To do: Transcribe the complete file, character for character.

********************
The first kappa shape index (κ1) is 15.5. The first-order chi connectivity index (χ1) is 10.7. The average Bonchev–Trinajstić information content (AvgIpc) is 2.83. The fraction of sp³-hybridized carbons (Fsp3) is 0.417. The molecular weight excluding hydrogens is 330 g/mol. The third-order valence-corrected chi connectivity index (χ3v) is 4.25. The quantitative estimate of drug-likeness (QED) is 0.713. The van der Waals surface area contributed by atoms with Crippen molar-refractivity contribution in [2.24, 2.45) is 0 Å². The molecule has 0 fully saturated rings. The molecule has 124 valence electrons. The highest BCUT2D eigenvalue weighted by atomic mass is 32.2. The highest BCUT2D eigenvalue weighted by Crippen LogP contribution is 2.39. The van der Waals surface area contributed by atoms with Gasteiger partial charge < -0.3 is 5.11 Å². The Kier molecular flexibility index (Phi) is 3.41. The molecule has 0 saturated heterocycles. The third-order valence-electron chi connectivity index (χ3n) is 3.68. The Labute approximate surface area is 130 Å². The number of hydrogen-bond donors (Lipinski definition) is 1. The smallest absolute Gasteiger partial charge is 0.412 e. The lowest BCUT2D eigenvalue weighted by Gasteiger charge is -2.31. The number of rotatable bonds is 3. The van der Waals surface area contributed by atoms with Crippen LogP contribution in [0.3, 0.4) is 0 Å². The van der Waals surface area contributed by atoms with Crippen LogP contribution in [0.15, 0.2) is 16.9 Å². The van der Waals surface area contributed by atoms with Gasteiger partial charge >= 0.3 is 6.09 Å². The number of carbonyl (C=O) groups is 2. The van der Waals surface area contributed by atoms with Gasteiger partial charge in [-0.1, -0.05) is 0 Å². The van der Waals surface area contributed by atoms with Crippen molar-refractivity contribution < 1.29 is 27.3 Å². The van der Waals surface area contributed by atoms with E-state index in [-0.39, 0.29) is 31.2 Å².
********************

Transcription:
The first kappa shape index (κ1) is 15.5. The first-order chi connectivity index (χ1) is 10.7. The average Bonchev–Trinajstić information content (AvgIpc) is 2.83. The fraction of sp³-hybridized carbons (Fsp3) is 0.417. The molecular weight excluding hydrogens is 330 g/mol. The third-order valence-corrected chi connectivity index (χ3v) is 4.25. The quantitative estimate of drug-likeness (QED) is 0.713. The van der Waals surface area contributed by atoms with Crippen molar-refractivity contribution in [2.24, 2.45) is 0 Å². The molecule has 0 fully saturated rings. The molecule has 124 valence electrons. The highest BCUT2D eigenvalue weighted by atomic mass is 32.2. The highest BCUT2D eigenvalue weighted by Crippen LogP contribution is 2.39. The van der Waals surface area contributed by atoms with Gasteiger partial charge < -0.3 is 5.11 Å². The Kier molecular flexibility index (Phi) is 3.41. The molecule has 0 saturated heterocycles. The third-order valence-electron chi connectivity index (χ3n) is 3.68. The Labute approximate surface area is 130 Å². The number of hydrogen-bond donors (Lipinski definition) is 1. The smallest absolute Gasteiger partial charge is 0.412 e. The lowest BCUT2D eigenvalue weighted by Gasteiger charge is -2.31. The number of rotatable bonds is 3. The van der Waals surface area contributed by atoms with Crippen LogP contribution in [0.3, 0.4) is 0 Å². The van der Waals surface area contributed by atoms with Crippen LogP contribution in [0.15, 0.2) is 16.9 Å². The van der Waals surface area contributed by atoms with Gasteiger partial charge >= 0.3 is 6.09 Å². The number of carbonyl (C=O) groups is 2. The van der Waals surface area contributed by atoms with Gasteiger partial charge in [-0.1, -0.05) is 0 Å². The van der Waals surface area contributed by atoms with Crippen molar-refractivity contribution < 1.29 is 27.3 Å². The van der Waals surface area contributed by atoms with E-state index in [-0.39, 0.29) is 31.2 Å².